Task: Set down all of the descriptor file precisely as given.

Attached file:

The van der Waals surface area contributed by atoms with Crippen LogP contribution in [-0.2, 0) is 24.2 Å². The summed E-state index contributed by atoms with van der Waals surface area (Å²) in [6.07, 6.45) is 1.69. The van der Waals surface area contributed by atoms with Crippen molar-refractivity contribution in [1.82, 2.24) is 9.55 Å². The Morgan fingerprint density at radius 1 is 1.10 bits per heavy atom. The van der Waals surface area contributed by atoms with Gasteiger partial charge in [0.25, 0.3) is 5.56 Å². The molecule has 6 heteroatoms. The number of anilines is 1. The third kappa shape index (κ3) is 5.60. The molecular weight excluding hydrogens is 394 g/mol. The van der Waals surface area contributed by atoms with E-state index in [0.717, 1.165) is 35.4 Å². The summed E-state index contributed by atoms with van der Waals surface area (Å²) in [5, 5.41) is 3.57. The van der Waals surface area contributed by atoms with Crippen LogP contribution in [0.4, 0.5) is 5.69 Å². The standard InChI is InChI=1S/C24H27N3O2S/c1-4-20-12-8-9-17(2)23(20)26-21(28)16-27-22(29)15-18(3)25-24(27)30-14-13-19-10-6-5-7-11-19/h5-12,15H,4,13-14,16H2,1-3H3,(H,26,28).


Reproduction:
The van der Waals surface area contributed by atoms with Crippen LogP contribution in [-0.2, 0) is 24.2 Å². The summed E-state index contributed by atoms with van der Waals surface area (Å²) in [6.07, 6.45) is 1.69. The van der Waals surface area contributed by atoms with Crippen molar-refractivity contribution in [1.82, 2.24) is 9.55 Å². The Morgan fingerprint density at radius 1 is 1.10 bits per heavy atom. The van der Waals surface area contributed by atoms with Gasteiger partial charge in [0.25, 0.3) is 5.56 Å². The molecule has 6 heteroatoms. The number of anilines is 1. The third kappa shape index (κ3) is 5.60. The molecular weight excluding hydrogens is 394 g/mol. The van der Waals surface area contributed by atoms with E-state index in [0.717, 1.165) is 35.4 Å². The summed E-state index contributed by atoms with van der Waals surface area (Å²) in [5, 5.41) is 3.57. The van der Waals surface area contributed by atoms with Crippen LogP contribution in [0.4, 0.5) is 5.69 Å². The standard InChI is InChI=1S/C24H27N3O2S/c1-4-20-12-8-9-17(2)23(20)26-21(28)16-27-22(29)15-18(3)25-24(27)30-14-13-19-10-6-5-7-11-19/h5-12,15H,4,13-14,16H2,1-3H3,(H,26,28).